New York — Non Pasquale. Pop opera based on ''Don Pasquale,'' by Gaetano Donizetti and Giovanni Ruffini. Music adapted by William Elliott from original arrangements and orchestrations by Tito Schipa Jr. and Gianni Marchetti. Additional orchestrations and music coordination by Roy Moore. New libretto by Nancy Heiken and Anthony Giles. Directed by Wilford Leach. Choreography by Margo Sappington.
When director-designer Wilford Leach and conductor-arranger William Elliott mounted their wild and crazy version of ''The Pirates of Penzance,'' they had their fun with W.S. Gilbert's libretto. But they were scrupulous about preserving the rich melodiousness of Arthur Sullivan's lovely score.
Such is not the case with the updated ''pop opera'' version of Donizetti's ''Don Pasquale,'' which is closing the 1983 season of free performances at the Delacorte Theater in Central Park.
Apart from adding farcical embellishments, a clutch of adapters and arrangers (see credits above) has remained reasonably faithful to the Donizetti-Ruffini libretto. But the perpetrators of this curious monstrosity have played hob with the score. As a result, much of its melodic beauty has been drowned in the metrical spaghetti sauce.
To demonstrate the pervasive ''non'' in ''Non Pasquale,'' the rowdy action is preceded by a prologue in which a character named Trumpet (Joe Grifasi) derides operatic tradition and explains more or less what is about to happen. Mr. Grifasi, who serves as combined chorus and second banana recalls the comedianship (but not the skills) of old-time dialect specialists like Henry Armetta. In the present proceedings, however, Trumpet should be muted.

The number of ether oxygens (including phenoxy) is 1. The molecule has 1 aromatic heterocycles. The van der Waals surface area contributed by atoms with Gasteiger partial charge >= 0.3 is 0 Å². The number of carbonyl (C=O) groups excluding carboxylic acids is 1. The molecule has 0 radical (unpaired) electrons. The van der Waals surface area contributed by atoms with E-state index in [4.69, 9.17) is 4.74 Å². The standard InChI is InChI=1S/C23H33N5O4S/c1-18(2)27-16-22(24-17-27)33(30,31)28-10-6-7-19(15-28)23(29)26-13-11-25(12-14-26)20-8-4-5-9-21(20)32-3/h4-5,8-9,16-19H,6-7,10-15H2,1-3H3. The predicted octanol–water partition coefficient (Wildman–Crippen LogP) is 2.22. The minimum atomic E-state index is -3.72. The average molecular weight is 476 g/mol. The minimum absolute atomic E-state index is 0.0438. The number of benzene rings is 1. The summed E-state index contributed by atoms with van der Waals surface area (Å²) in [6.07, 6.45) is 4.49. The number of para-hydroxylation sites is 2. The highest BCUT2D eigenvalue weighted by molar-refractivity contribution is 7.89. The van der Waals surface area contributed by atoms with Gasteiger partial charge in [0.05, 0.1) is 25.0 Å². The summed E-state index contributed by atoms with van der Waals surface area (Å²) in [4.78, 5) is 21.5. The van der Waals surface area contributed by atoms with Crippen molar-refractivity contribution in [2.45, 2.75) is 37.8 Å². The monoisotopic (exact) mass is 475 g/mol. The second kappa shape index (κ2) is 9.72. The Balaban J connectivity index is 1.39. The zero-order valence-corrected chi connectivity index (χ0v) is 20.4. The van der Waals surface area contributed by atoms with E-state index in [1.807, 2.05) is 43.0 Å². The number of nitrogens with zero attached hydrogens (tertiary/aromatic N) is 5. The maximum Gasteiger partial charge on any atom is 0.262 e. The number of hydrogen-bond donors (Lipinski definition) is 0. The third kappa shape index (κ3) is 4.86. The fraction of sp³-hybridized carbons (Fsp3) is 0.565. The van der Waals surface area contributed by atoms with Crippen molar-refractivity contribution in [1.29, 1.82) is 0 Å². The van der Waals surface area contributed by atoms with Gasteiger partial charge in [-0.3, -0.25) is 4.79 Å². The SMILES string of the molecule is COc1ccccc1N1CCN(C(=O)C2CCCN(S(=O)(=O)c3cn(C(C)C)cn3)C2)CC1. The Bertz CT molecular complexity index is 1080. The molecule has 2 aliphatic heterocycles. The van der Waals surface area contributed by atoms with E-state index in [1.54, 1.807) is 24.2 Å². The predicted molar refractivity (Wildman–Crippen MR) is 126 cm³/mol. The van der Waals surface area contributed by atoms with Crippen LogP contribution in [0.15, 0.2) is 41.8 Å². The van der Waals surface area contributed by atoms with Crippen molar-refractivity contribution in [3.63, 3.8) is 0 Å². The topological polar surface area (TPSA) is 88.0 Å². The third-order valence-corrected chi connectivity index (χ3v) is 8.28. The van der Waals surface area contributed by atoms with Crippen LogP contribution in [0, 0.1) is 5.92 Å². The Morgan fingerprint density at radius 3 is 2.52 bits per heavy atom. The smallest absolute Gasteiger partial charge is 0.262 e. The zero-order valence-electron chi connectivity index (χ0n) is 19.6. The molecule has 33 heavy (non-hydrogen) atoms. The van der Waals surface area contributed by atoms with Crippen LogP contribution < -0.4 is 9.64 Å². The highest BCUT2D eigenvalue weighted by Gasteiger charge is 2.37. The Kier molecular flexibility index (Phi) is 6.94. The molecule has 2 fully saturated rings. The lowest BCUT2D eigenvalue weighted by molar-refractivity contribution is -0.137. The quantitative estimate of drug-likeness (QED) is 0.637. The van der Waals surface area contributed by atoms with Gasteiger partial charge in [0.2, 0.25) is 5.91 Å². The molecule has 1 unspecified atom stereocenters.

The pop opera at the Delacorte was inspired (if that is the word) by the Donizetti-Ruffini farce. It tells how Pasquale (Ron Leibman) schemes to marry a young beauty (Priscilla Lopez), thereby simultaneously disinheriting his nephew Ernesto (Kipp Tozzi). Fortunately for Ernesto, his friend, Dr. Malatesta (Joe Masiell), arranges a masquerade of mistaken identities with which to gull the foolish old man.
After all the shenanigans comes the requisite happy ending.
Although performed by a company of attractive and talented singing actors and dancing singers, ''Non Pasquale'' has nevertheless gone badly awry. It mistakes opera buffa (farcical opera) for burlesque. The good sense and good judgment that guided Messrs. Leach and Elliott in the case of ''The Pirates'' has forsaken them in the present shambles. It seems doubtful whether Donizetti would recognize his own score. A comic masterpiece has been reduced to a travesty.
In fairness, it should be reported that what seemed to me an interminable evening gave evident pleasure to many who attended the press opening of ''Non Pasquale.'' However, the progress of the performance was not without its defectors in the audience. (Perhaps they had trains to catch.)
Considering Broadway's present top-ticket price of $45 for musicals, the prospects that ''Non Pasquale'' might join such New York Shakespeare Festival transfers as ''A Chorus Line'' and ''Pirates'' would seem fairly dim.
Meanwhile, the pop beat goes on at the Delacorte. Mr. Elliott, the dynamo of the orchestra pit, conducts with his customary unflagging atheleticism and energy. Aided by the usual amplification, the 13-piece orchestra (dispersed in three sections) fills the night air with sound and fury and rhythmic distortions Donizetti never dreamed of.
Speaking of the night air, I should not forget to add that Delacorte performances are often enhanced by mother nature's amenities. ''Non Pasquale'' was no exception. As the riotous second act progressed, a nearly full moon rose majestically and unconcernedly across the Manhattan sky. It was a sight to remember from a night to forget.